ANALYSIS: RUSSIA: Tighter vehicle emission regulations set to squeeze local producers
The introduction of tighter vehicle emission regulations in Russia is set to squeeze Russia's indigenous carmakers.
Euro II emission standards for all Russian-made cars are expected to commence from July 2006 and non-compliant vehicle production in Russia will be forced to cease. Analysts say the move will force the market exit of some models and that taking steps to meet the new standard has added significant cost to some local vehicle makers.
JD Power Automotive Forecasting analyst Carol Thomas says that the extra costs incurred by local producer AvtoVAZ may have put US$500 on the price of its cars sold in Russia.
The extra costs for local producers come at a time when they have been facing increased competition from imports and from foreign brands who have recently set up assembly operations in Russia.
Local producers with 'basic but sturdy' products have traditionally enjoyed a big price advantage over foreign brands in Russia. But their price advantage is narrowing according to JD Power's analysis which suggests that Russian consumers with higher incomes are increasingly attracted to foreign brands. That has raised the entry-level segment's effective price range to US$6,000-US$10,000 and brought foreign brands and models, such as the Renault Logan, into the budget segment fray.
The locally made Renault Logan in Russia sells for US$9,000 against US$7,500 for the AvtoVAZ Karina, according to JD Power.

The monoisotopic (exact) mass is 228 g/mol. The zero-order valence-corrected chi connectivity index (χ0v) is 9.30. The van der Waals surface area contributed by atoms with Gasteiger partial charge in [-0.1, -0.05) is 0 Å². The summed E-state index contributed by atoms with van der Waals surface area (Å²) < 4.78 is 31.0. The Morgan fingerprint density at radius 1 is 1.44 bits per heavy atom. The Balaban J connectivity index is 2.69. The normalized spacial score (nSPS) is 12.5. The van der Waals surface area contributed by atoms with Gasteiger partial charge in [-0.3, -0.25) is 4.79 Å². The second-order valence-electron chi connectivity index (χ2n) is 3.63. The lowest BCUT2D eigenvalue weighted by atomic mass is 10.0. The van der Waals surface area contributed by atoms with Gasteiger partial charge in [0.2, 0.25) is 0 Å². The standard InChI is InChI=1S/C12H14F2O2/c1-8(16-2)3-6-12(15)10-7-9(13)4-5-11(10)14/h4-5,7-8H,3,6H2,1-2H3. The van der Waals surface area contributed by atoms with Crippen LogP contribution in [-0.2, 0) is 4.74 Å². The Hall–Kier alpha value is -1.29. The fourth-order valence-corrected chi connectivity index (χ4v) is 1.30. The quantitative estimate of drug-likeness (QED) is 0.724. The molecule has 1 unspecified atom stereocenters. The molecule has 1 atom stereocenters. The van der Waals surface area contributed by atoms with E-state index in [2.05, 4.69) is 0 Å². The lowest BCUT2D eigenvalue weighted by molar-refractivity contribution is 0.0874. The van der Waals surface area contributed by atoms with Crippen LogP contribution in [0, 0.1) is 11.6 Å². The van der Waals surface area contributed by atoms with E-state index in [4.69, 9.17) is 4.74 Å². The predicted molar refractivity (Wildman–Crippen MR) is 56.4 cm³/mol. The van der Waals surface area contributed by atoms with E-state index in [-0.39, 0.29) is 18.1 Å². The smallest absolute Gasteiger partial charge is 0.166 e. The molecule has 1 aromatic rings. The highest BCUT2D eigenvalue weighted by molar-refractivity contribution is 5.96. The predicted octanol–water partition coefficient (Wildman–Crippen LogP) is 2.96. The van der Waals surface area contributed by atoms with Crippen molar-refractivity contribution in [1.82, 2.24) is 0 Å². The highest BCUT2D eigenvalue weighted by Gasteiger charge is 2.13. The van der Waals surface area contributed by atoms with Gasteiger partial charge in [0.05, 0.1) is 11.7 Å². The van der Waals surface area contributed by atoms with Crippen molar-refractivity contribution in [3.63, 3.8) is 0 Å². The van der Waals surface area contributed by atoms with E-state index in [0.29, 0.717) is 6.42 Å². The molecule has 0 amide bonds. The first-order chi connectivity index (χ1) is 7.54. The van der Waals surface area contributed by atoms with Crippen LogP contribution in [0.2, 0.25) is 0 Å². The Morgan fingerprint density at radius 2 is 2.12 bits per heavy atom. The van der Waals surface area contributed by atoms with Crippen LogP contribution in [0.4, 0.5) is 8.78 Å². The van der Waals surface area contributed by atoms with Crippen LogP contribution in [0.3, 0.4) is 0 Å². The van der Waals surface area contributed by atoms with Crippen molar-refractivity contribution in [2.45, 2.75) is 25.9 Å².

WTO entry would add further to the pressures on local makers as import duties would be reduced, though Russia would get a seven-year transition period upon WTO accession. Analysts say high duties on used cars will likely remain in place beyond the WTO transition period.
Euro III and Euro IV emission standards are expected to be introduced in 2008 and 2010 respectively.
JD Power forecasts that the foreign brand share of the Russian new car market will rise from 43% in 2005 to 70% by 2011, with 'most' Russian manufacturers expected to stop producing cars. But the forecaster notes that there are indications that the Russian government will not allow giant local producer AvtoVAZ to go under.
The Russian car market is currently benefiting from strong consumer spending growth in Russia on the back of economic growth boosted by high energy prices. There is also a growth in supply as local production by foreign makers increases. Better availability of consumer credit is another positive factor; an estimated 25% of AvtoVAZ car sales are now secured on credit.
JD Power forecasts that the Russian car market will be heading towards two million units pa in the early part of the next decade and could reach five million units per annum in the long-term at maturity.